ISTANBUL, Turkey, July 4, 2012 (LifeSiteNews.com) – While some doctors are celebrating an estimated 5 million living people created through Assisted Reproductive Technologies (ART includes IVF and ICSI) since the world’s first ‘test tube baby’, Louise Brown, was born 34 years ago, one prominent critic has slammed the technology for what he says is an unethical treatment of human life and a chimerical solution to women suffering from infertility.
“If 5 million babies have been born as a result of in vitro fertilization, then at least six times that many human lives have been aborted in the earliest and most vulnerable stages of development in the womb,” said Dr. Thomas W. Hilgers in a statement to LifeSiteNews.
Hligers, senior medical consultant in obstetrics, gynecology, and reproductive medicine and surgery at the Pope Paul VI Institute and a clinical professor in the Department of Obstetrics and Gynecology at Creighton University School of Medicine, was referring to the fact that in a typical IVF procedure, many more embryos are created than will ultimately be implanted in the mother’s womb – while the rest are either frozen indefinitely or simply destroyed.
The estimated figure of living humans created through ART was presented at the 28th annual meeting of the European Society of Human Reproduction and Embryology (ESHRE), which took place over the weekend in Istanbul, Turkey.
Current data indicates that about 1.5 million ART cycles are performed globally each year, producing about 350,000 babies. These figures indicate that 1.15 million procedures are not effective, resulting in a huge loss of nascent human life. According to the data, the two most active ART countries in the world are the USA, followed by Japan.
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Commenting on what the ESHRE calls a “remarkable milestone”, Dr David Adamson, chairman of the International Committee for Monitoring Assisted Reproductive Technologies (ICMART), told the ESHRE that ART technology has “improved greatly over the years to increase pregnancy rates.”
“The babies are as healthy as those from other infertile patients who conceive spontaneously,” he said.
However, a variety of research published in recent years has painted a different picture.
One recent study titled “Birth defects in children conceived by in vitro fertilization and intracytoplasmic sperm injection: a meta-analysis” concludes that infants conceived by ART, whether through ICSI or IVF, have a “significantly increased risk of birth defects” when compared to infants conceived through natural/spontaneous conception.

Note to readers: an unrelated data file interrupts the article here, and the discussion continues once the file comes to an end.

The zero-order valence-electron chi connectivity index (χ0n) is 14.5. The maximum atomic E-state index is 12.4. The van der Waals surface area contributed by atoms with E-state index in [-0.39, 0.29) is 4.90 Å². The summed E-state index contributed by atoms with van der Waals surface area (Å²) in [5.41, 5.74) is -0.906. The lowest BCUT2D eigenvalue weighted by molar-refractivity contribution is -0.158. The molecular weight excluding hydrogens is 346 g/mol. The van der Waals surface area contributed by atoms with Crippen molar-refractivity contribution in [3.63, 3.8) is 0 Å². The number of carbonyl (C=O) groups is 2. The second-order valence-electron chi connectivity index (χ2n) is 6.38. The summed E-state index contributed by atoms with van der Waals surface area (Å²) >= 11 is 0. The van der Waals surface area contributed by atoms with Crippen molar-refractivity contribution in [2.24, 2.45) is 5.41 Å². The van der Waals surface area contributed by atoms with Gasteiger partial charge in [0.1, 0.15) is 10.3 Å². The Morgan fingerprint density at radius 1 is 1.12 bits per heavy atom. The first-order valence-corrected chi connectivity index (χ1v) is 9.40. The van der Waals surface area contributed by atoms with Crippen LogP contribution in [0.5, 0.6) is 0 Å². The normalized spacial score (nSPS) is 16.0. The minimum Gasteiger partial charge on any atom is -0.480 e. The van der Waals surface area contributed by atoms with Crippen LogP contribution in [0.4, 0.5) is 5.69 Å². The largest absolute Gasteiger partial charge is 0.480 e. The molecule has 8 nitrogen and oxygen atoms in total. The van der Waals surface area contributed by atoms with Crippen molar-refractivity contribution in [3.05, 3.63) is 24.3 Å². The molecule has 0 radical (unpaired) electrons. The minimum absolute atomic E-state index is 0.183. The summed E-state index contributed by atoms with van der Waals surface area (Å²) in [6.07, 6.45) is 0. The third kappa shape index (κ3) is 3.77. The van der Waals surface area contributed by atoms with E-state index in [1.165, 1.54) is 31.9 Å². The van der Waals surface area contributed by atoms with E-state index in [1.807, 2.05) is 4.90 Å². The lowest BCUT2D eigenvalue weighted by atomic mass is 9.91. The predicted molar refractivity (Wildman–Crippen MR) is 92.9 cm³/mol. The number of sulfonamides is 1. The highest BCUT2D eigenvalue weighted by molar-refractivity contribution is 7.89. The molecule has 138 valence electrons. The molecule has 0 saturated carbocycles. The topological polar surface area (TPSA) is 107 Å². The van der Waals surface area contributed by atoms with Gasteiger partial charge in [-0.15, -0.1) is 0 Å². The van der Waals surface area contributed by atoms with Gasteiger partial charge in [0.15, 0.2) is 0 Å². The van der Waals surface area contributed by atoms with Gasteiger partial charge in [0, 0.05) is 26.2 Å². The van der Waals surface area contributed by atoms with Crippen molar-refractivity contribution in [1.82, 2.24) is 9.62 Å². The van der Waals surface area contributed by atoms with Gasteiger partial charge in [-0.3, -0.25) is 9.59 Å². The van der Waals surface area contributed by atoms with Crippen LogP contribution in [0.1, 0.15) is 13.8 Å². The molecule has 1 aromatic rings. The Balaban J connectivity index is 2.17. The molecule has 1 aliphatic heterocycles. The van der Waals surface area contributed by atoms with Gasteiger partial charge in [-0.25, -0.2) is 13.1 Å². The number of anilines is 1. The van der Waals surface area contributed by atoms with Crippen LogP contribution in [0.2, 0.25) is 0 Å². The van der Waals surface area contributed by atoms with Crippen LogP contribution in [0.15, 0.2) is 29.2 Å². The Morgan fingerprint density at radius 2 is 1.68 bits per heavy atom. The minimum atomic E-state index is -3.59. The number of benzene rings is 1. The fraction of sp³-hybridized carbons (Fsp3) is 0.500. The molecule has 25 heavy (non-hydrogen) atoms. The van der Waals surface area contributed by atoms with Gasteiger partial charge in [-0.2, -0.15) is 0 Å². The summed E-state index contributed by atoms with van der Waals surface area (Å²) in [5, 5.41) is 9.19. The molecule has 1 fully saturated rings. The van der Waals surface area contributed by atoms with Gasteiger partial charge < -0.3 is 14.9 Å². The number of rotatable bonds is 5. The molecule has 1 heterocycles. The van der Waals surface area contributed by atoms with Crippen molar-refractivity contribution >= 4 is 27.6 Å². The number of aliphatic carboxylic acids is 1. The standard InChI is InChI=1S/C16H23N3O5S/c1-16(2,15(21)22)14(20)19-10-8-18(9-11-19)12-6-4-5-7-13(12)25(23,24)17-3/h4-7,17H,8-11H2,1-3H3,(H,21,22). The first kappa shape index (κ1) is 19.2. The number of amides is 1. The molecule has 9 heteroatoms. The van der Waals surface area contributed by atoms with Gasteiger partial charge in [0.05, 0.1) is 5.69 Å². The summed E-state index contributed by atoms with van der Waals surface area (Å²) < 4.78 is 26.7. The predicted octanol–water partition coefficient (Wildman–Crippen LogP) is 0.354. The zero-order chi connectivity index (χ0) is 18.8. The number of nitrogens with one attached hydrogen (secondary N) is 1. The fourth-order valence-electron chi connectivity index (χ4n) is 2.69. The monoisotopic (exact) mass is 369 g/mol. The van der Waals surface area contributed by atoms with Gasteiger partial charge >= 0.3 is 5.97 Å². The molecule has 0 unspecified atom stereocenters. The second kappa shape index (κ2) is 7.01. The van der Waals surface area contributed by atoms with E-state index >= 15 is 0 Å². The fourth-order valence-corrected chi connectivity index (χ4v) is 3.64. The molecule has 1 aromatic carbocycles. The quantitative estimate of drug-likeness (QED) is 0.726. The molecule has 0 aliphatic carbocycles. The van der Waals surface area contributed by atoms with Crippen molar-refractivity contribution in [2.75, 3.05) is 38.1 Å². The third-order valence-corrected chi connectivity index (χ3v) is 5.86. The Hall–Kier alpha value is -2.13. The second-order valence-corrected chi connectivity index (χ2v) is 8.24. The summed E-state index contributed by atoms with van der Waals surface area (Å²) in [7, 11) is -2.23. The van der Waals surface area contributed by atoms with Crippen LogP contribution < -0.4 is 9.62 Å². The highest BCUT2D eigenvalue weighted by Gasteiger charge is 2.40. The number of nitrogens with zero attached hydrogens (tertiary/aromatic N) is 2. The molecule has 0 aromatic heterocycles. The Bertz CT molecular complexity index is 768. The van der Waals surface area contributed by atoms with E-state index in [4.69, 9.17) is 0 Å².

So well-established has the link between ART and birth defects and other health problems become that in 2009 the British government’s embryo research authority warned potential parents that children conceived artificially through in vitro fertilization have a thirty percent higher risk of genetic abnormalities.
But supporters of the technology have not been deterred by such findings.
“Five million babies are a clear demonstration that IVF and ICSI are now an essential part of normalised and standardised clinical therapies for the treatment of infertile couples,” said Dr Anna Veiga, Chairman of ESHRE, and Scientific Director, Dexeus University Institute, Barcelona. She added that “many aspects have changed since the early days of IVF, especially the results in terms of babies born, but there is still room for improvement.”
Dr Simon Fishel, Managing Director CARE Fertility, UK, and a member of the Edwards and Steptoe group in Cambridge responsible for the birth of Louise Brown said that the “5 million milestone … justifies all the legal and moral battles, the ethical debates and hard-fought social approval” that has surrounded ART.
Professor André Van Steirteghem, ICSI pioneer, said, “at 5 million babies and counting, I think we can now fairly say that the vast majority of fertility problems – whether of male or female origin – can be successfully and safely treated by IVF or ICSI.”
However, Dr. Hilgers, the creator of NaProTechnology, a natural approach to women’s fertility-care that does not does not involve abortifacient or otherwise ethically problematic methods, told LifeSiteNews that in the U.S., ART has “only served one half of 1% of the infertile women suffering from a myriad of reproductive health anomalies,” adding that the assisted reproductive solutions do not “heal the woman or relieve her of her diseased state in any way.”
NaProTechnology (Natural Procreative Technology), based on thirty years of research into the fertility cycle of women, monitors the occurrence of various hormonal events during a woman’s menstrual cycle. The method works cooperatively with a woman’s procreative and gynecologic systems.
When used to treat infertility alone, NaProTechnology is reportedly 1.5-3 times as successful as IVF in assisting couples to achieve pregnancy – and without the enormous financial cost and adverse emotional and other psychological effects of in vitro fertilization.
“Not only is NaProTechnology more effective in achieving pregnancy, it also gets to the root of the disease problem to cure the illness, not just temporarily cover up symptoms,” said Dr. Hilgers. “For those concerned about the ethics of these artificial technologies, it’s good to know there is an alternative solution.”